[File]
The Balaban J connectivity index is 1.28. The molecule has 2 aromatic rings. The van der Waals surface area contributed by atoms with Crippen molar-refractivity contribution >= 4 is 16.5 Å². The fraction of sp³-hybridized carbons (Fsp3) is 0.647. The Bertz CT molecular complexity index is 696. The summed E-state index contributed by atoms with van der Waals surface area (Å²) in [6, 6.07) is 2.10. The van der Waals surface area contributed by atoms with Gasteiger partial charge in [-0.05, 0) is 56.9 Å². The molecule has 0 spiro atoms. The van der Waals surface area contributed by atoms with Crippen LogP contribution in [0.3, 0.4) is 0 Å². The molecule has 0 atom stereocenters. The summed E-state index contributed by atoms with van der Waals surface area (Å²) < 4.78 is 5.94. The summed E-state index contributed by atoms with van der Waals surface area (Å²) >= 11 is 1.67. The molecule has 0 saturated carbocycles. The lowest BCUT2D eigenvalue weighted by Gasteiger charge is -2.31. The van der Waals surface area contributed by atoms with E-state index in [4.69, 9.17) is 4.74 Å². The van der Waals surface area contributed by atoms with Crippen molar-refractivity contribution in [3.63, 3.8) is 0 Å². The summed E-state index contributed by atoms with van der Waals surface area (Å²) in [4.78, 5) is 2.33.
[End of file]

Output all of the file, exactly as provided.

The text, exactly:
The Balaban J connectivity index is 1.28. The molecule has 2 aromatic rings. The van der Waals surface area contributed by atoms with Crippen molar-refractivity contribution >= 4 is 16.5 Å². The fraction of sp³-hybridized carbons (Fsp3) is 0.647. The Bertz CT molecular complexity index is 696. The summed E-state index contributed by atoms with van der Waals surface area (Å²) in [6, 6.07) is 2.10. The van der Waals surface area contributed by atoms with Gasteiger partial charge in [-0.05, 0) is 56.9 Å². The molecule has 0 spiro atoms. The van der Waals surface area contributed by atoms with Crippen LogP contribution in [0.3, 0.4) is 0 Å². The molecule has 0 atom stereocenters. The summed E-state index contributed by atoms with van der Waals surface area (Å²) < 4.78 is 5.94. The summed E-state index contributed by atoms with van der Waals surface area (Å²) >= 11 is 1.67. The molecule has 0 saturated carbocycles. The lowest BCUT2D eigenvalue weighted by Gasteiger charge is -2.31. The van der Waals surface area contributed by atoms with E-state index in [4.69, 9.17) is 4.74 Å². The van der Waals surface area contributed by atoms with Crippen molar-refractivity contribution in [3.63, 3.8) is 0 Å². The summed E-state index contributed by atoms with van der Waals surface area (Å²) in [4.78, 5) is 2.33.